A near life experience told me to write... I never stopped.  Thanks to technology, you can constantly reinvent yourself in the space of a lifetime. It's the only way to be. Here are all my roles in this life:

I am the one time-trapped in that sixteen year old rebellious teen I was... But was born old, with an uncomfortable insight through which I purvey the world: I obsess often about why we do the things we do. Perhaps, that is why I created Ruby Iyer - she starts out terrified, but then chooses to live life on her own terms. The Many Lives of Ruby Iyer is out this fall.

I also wrote The Destiny of Shaitan - #1 Bombay Chronicles. It went to #2 on the kindle epic fantasy charts, and won gold at the 2013 global eLit awards.

Obviously selfie obsessed:

I am a marketer: have worked with NBCUniversal & MTV. Yep, seems I can look like that too, all professional.
Can't hide that wide grin even in day job clothes
More likely to be seen like this - a cigar smoking, befuddled writer.

 I also blog for huffingtonpost.co.uk

Really though I just want to be like this #treeoflaxmi: stay the path... 

I help London Indian Film Festival, Europe's #1 Festival for Indian Independent Cinema

Reach me @laxmi or on my Facebook page

The Destiny of Shaitan: Excerpts from interview with the Author
Q: Many writers find works of literature can take months or even years to complete. What was the process like for writing The Destiny of Shaitan? What were some of the challenges you faced during the course of developing the manuscript?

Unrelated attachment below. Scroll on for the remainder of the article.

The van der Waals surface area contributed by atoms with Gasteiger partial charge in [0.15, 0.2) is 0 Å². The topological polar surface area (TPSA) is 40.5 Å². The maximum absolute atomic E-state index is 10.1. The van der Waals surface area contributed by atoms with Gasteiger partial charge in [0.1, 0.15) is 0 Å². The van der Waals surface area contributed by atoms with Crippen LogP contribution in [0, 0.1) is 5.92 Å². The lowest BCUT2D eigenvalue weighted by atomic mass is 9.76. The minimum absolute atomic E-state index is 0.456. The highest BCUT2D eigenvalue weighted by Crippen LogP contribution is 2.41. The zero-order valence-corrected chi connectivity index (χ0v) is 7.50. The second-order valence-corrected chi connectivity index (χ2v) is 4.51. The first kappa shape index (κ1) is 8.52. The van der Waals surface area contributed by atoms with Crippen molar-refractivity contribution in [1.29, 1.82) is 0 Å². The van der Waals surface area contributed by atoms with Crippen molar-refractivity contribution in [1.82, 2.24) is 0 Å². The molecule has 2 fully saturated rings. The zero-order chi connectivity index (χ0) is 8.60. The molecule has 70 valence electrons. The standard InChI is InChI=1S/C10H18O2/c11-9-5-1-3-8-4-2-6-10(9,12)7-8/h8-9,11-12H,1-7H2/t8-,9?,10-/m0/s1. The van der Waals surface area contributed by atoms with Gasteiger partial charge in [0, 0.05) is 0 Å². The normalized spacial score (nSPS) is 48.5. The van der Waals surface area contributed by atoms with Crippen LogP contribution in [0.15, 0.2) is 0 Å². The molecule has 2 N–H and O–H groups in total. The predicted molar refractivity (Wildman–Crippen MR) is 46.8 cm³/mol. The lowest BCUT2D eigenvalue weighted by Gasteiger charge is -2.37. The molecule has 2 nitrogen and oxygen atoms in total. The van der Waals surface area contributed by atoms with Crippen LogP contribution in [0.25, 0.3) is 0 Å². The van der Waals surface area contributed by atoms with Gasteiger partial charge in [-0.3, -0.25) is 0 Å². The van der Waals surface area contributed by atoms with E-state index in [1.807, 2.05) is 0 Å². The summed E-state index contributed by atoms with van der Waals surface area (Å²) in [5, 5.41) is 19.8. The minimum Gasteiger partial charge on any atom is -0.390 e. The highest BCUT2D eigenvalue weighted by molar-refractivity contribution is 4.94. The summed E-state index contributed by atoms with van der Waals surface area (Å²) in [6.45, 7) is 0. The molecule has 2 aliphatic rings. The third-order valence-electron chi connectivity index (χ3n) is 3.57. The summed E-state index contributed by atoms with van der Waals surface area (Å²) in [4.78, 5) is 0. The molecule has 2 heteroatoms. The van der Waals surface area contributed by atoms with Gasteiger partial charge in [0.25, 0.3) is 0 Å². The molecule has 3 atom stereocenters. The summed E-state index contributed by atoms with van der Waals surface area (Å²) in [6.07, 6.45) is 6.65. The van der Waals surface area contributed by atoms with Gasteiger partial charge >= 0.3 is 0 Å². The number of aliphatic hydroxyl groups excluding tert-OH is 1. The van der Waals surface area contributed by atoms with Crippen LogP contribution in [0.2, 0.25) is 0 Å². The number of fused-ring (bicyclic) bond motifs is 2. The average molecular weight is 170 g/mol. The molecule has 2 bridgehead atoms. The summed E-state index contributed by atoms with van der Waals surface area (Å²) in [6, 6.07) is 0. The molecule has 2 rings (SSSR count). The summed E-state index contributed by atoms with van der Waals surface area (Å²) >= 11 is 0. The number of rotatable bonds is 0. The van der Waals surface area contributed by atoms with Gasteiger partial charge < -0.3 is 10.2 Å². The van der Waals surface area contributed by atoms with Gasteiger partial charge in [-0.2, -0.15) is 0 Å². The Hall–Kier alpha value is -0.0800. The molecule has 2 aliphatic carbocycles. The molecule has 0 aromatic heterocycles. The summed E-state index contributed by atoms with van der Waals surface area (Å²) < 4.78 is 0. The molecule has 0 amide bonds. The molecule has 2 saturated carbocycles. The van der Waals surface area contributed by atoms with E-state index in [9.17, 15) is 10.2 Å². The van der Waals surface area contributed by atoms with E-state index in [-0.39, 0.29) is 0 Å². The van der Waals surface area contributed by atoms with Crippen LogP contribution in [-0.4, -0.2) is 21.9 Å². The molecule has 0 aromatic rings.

A: It is a constant surprise how much I use Indian mythology as a North Star. I had to trace my memory back to when I was very little, about five or younger, and recall my grandmother telling me stories of the Indian gods and goddesses. My subconscious had soaked this up, using it as a springboard in my writing. My grandmother was an amazingly strong woman. She lost her husband early and singlehandedly brought up five children and various assorted nephews and nieces. In writing this book, I have taken great inspiration from her perseverance. A chance encounter with a stranger in Hong Kong triggered off the first words for The Destiny of Shaitan. It was like I had landed on an alien planet with the most bizarre things happening to and around me. That experience inspired the idea of character of Tiina landing on an alien planet of Java.

Q: As an author, what do you hope readers will take away from The Destiny of Shaitan?
A: That the destination is not important:  the journey itself is key. How you go through your life, the adventures you have, what you learn, and how you live in the moment are most important. While we are all influenced by the past and live in the hope of realising our future, it is the realisation that this current moment, the now and what you do with it, holds the key to your happiness. Buddhism also calls this true spirituality:  a big theme in my writing. 

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